Should Naperville adopt a resolution backing a cease-fire in Gaza?

Hundreds of residents packed Tuesday’s Naperville City Council meeting to request the council adopt a resolution calling for a cease-fire in Gaza.

More than 50 residents spoke during a two-hour public comment session, many in support of the resolution. Several who spoke shared stories about loved ones and friends who have been killed in the Israel-Hamas conflict. Others expressed outrage over federal funds being used to support Israel in the conflict.

Although city councils do not have any say in foreign policy, supporters of a resolution said it would send a message to a Congress they say is not following the wishes of the majority of Americans who support a cease-fire.

“A majority of Americans are for cease-fire, but only 11% of Congress has called for cease-fire,” Attiya Mobin-Uddin of Naperville told council members. “This is why we need our city councils to stand up as Congress is not representing the majority of Americans.”

Last month, Chicago aldermen passed a resolution calling for a cease-fire. Bolingbrook trustees also have passed a similar resolution.

“The region of Gaza has been marred by violence and strife for far too long,” said Aatif Ali of Naperville. “Today, we stand at a pivotal moment where a call for a permanent cease-fire echoes louder than ever before. It is time for us to recognize that the path to lasting peace in Gaza cannot be paved by bullets and bombs.”

The road to peace and justice in Gaza will not be easy, but it is a journey worth taking,” he added. “Let us seize this moment to sow the seeds of peace and justice so that future generations may reap the rewards of our efforts.”

  Hundreds of residents packed Tuesday’s city council meeting to show their support for a resolution calling for a cease-fire in Gaza. Many shared personal stories of loved ones killed in the Israel-Hamas conflict and the dire conditions their family members live in. Alicia Fabbre/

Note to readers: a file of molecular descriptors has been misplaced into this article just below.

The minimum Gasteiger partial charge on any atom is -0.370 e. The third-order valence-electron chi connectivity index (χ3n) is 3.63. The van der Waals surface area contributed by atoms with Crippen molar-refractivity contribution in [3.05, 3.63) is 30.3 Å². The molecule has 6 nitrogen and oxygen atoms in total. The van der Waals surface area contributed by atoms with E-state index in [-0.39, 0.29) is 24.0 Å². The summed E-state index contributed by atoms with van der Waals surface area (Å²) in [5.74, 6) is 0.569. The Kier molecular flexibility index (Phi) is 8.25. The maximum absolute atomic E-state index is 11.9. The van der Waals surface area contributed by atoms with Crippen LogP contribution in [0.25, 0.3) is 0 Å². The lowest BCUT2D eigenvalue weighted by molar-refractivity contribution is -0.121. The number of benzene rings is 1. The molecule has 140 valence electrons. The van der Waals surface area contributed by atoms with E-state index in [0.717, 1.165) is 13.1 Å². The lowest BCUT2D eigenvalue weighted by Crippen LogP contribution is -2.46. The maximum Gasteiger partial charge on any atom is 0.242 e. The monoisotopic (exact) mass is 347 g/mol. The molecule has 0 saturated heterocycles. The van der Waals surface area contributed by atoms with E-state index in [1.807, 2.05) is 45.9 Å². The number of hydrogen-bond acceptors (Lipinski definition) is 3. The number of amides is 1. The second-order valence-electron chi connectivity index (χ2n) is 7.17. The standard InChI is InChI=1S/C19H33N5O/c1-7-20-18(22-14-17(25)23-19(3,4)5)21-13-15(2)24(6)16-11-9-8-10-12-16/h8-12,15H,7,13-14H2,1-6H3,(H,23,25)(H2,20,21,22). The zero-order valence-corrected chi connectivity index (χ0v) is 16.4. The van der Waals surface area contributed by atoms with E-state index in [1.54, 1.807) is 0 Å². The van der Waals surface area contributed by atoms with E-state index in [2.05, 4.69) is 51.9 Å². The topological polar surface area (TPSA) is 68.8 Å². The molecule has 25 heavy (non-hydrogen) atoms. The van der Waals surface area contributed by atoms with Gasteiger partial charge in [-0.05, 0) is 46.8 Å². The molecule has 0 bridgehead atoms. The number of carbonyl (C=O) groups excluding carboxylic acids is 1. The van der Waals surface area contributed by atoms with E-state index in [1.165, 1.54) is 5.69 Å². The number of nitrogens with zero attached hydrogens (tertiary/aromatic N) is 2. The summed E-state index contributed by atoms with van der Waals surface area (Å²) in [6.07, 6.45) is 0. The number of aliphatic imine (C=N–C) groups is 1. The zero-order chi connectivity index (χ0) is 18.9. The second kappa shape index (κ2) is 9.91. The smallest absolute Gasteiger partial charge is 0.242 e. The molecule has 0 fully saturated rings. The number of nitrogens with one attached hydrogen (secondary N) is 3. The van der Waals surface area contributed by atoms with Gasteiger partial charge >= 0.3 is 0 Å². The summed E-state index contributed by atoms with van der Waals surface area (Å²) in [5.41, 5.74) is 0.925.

Two residents opposed the resolution.

“This right here … is just inciting all of this hate,” said Suzanne Hart, a Naperville resident and a former Will County Board member.

“Stop bringing this up in our community,” she added. “There is nothing that is going to happen in the Middle East because Naperville or Chicago or anyone else is going to pass a resolution.”

City council members Tuesday did not respond to the comments or take up the request for a resolution under new business or council comments.

On Wednesday, Mayor Scott Wehrli issued a written statement:

“The council heard from a number of residents on different topics as we do at all of our city council meetings,” he said in the statement. “Our priority is to provide a respectful manner for all individuals to exercise their First Amendment rights to address their local officials. The top priority of our city council is to listen to the community, and we are committed to maintaining decorum and respect during public forum. Comments made at public forum are part of the public record and acknowledgment that their voices have been heard.”

Article Comments
Guidelines: Keep it civil and on topic; no profanity, vulgarity, slurs or personal attacks. People who harass others or joke about tragedies will be blocked. If a comment violates these standards or our terms of service, click the "flag" link in the lower-right corner of the comment box. To find our more, read our FAQ.